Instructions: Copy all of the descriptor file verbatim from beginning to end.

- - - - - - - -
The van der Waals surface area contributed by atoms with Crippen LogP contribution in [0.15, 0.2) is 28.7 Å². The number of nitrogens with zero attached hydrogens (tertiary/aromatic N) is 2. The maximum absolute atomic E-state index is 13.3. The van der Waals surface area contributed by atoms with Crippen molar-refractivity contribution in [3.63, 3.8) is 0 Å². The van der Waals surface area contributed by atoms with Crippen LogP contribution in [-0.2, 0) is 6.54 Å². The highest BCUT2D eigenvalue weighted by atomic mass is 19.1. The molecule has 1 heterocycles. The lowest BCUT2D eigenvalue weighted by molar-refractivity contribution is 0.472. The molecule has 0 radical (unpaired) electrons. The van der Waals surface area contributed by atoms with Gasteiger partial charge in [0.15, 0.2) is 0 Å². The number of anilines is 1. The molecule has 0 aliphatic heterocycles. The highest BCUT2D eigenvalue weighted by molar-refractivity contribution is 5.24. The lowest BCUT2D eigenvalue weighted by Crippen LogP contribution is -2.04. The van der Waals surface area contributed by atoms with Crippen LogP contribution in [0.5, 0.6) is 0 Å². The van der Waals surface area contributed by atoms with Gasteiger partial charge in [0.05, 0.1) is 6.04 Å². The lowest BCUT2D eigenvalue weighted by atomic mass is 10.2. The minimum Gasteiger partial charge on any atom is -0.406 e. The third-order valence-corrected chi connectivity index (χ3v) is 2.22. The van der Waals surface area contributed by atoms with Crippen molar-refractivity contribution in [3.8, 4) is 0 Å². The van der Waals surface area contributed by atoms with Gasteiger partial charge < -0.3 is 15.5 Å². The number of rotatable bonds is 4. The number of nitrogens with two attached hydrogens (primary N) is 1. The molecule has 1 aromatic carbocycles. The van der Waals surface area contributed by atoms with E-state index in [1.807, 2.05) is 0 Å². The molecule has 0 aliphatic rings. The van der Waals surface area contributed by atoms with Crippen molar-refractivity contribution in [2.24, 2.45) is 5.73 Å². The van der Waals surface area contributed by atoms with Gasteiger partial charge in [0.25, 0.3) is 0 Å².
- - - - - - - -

The van der Waals surface area contributed by atoms with Crippen LogP contribution in [0.15, 0.2) is 28.7 Å². The number of nitrogens with zero attached hydrogens (tertiary/aromatic N) is 2. The maximum absolute atomic E-state index is 13.3. The van der Waals surface area contributed by atoms with Crippen molar-refractivity contribution in [3.63, 3.8) is 0 Å². The van der Waals surface area contributed by atoms with Crippen LogP contribution in [-0.2, 0) is 6.54 Å². The highest BCUT2D eigenvalue weighted by atomic mass is 19.1. The molecule has 1 heterocycles. The lowest BCUT2D eigenvalue weighted by molar-refractivity contribution is 0.472. The molecule has 0 radical (unpaired) electrons. The van der Waals surface area contributed by atoms with Gasteiger partial charge in [0.15, 0.2) is 0 Å². The number of anilines is 1. The molecule has 0 aliphatic heterocycles. The highest BCUT2D eigenvalue weighted by molar-refractivity contribution is 5.24. The lowest BCUT2D eigenvalue weighted by Crippen LogP contribution is -2.04. The van der Waals surface area contributed by atoms with Crippen LogP contribution in [0.5, 0.6) is 0 Å². The van der Waals surface area contributed by atoms with Gasteiger partial charge in [0.05, 0.1) is 6.04 Å². The lowest BCUT2D eigenvalue weighted by atomic mass is 10.2. The minimum Gasteiger partial charge on any atom is -0.406 e. The third-order valence-corrected chi connectivity index (χ3v) is 2.22. The van der Waals surface area contributed by atoms with Crippen molar-refractivity contribution in [3.8, 4) is 0 Å². The van der Waals surface area contributed by atoms with Gasteiger partial charge < -0.3 is 15.5 Å². The number of rotatable bonds is 4. The number of nitrogens with two attached hydrogens (primary N) is 1. The molecule has 1 aromatic carbocycles. The van der Waals surface area contributed by atoms with E-state index in [1.807, 2.05) is 0 Å². The molecule has 0 aliphatic rings. The van der Waals surface area contributed by atoms with Crippen molar-refractivity contribution in [2.24, 2.45) is 5.73 Å². The van der Waals surface area contributed by atoms with Gasteiger partial charge in [0.25, 0.3) is 0 Å².